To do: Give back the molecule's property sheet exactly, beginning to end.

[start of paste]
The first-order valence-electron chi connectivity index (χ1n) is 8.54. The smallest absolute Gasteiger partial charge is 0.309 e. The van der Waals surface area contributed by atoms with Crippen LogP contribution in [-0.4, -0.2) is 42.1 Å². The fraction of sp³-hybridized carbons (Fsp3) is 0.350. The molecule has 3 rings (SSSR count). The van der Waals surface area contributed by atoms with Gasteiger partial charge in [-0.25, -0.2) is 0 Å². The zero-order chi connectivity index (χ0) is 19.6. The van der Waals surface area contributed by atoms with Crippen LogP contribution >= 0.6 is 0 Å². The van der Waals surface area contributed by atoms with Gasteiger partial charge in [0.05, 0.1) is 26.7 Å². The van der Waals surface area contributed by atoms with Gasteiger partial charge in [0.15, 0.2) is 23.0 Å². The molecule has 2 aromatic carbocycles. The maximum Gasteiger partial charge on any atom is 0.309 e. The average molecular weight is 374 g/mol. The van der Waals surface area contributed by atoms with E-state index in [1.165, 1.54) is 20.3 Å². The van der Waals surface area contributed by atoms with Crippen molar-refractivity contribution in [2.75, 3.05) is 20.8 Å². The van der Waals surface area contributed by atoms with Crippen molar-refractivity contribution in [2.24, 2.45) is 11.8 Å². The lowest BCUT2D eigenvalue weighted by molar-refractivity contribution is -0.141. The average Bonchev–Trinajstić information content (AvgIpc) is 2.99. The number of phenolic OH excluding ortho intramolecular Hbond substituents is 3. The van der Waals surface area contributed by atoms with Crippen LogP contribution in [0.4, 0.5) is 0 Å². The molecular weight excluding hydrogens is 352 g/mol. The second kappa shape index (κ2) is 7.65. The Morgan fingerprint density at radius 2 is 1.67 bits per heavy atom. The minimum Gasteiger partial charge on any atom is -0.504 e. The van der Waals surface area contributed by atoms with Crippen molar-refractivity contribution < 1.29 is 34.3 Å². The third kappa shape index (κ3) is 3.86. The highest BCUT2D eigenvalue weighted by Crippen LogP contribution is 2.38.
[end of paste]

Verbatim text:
The first-order valence-electron chi connectivity index (χ1n) is 8.54. The smallest absolute Gasteiger partial charge is 0.309 e. The van der Waals surface area contributed by atoms with Crippen LogP contribution in [-0.4, -0.2) is 42.1 Å². The fraction of sp³-hybridized carbons (Fsp3) is 0.350. The molecule has 3 rings (SSSR count). The van der Waals surface area contributed by atoms with Gasteiger partial charge in [-0.25, -0.2) is 0 Å². The zero-order chi connectivity index (χ0) is 19.6. The van der Waals surface area contributed by atoms with Crippen LogP contribution >= 0.6 is 0 Å². The van der Waals surface area contributed by atoms with Gasteiger partial charge in [0.05, 0.1) is 26.7 Å². The van der Waals surface area contributed by atoms with Gasteiger partial charge in [0.15, 0.2) is 23.0 Å². The molecule has 2 aromatic carbocycles. The maximum Gasteiger partial charge on any atom is 0.309 e. The average molecular weight is 374 g/mol. The van der Waals surface area contributed by atoms with E-state index in [1.165, 1.54) is 20.3 Å². The van der Waals surface area contributed by atoms with Crippen molar-refractivity contribution in [2.75, 3.05) is 20.8 Å². The van der Waals surface area contributed by atoms with Crippen molar-refractivity contribution in [2.24, 2.45) is 11.8 Å². The lowest BCUT2D eigenvalue weighted by molar-refractivity contribution is -0.141. The average Bonchev–Trinajstić information content (AvgIpc) is 2.99. The number of phenolic OH excluding ortho intramolecular Hbond substituents is 3. The van der Waals surface area contributed by atoms with Crippen LogP contribution in [0.4, 0.5) is 0 Å². The molecular weight excluding hydrogens is 352 g/mol. The second kappa shape index (κ2) is 7.65. The Morgan fingerprint density at radius 2 is 1.67 bits per heavy atom. The minimum Gasteiger partial charge on any atom is -0.504 e. The van der Waals surface area contributed by atoms with Crippen molar-refractivity contribution < 1.29 is 34.3 Å². The third kappa shape index (κ3) is 3.86. The highest BCUT2D eigenvalue weighted by Crippen LogP contribution is 2.38.